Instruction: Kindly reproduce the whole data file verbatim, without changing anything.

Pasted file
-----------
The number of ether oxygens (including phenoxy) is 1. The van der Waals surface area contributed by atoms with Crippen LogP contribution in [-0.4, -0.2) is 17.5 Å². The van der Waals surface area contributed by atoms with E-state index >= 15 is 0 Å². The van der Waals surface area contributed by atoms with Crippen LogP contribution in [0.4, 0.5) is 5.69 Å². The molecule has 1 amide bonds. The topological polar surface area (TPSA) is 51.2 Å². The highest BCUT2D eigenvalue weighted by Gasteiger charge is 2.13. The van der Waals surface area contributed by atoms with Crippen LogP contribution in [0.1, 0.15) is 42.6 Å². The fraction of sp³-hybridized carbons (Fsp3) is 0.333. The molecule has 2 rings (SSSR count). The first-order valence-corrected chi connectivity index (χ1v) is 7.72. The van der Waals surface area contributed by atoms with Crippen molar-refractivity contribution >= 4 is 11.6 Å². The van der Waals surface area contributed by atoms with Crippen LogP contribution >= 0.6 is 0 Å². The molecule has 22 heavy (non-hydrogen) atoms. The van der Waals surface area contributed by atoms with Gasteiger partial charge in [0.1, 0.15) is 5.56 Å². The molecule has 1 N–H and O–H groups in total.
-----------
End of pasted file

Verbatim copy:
The number of ether oxygens (including phenoxy) is 1. The van der Waals surface area contributed by atoms with Crippen LogP contribution in [-0.4, -0.2) is 17.5 Å². The van der Waals surface area contributed by atoms with E-state index >= 15 is 0 Å². The van der Waals surface area contributed by atoms with Crippen LogP contribution in [0.4, 0.5) is 5.69 Å². The molecule has 1 amide bonds. The topological polar surface area (TPSA) is 51.2 Å². The highest BCUT2D eigenvalue weighted by Gasteiger charge is 2.13. The van der Waals surface area contributed by atoms with Crippen LogP contribution in [0.1, 0.15) is 42.6 Å². The fraction of sp³-hybridized carbons (Fsp3) is 0.333. The molecule has 2 rings (SSSR count). The first-order valence-corrected chi connectivity index (χ1v) is 7.72. The van der Waals surface area contributed by atoms with Crippen molar-refractivity contribution >= 4 is 11.6 Å². The van der Waals surface area contributed by atoms with Crippen LogP contribution >= 0.6 is 0 Å². The molecule has 22 heavy (non-hydrogen) atoms. The van der Waals surface area contributed by atoms with Gasteiger partial charge in [0.1, 0.15) is 5.56 Å². The molecule has 1 N–H and O–H groups in total.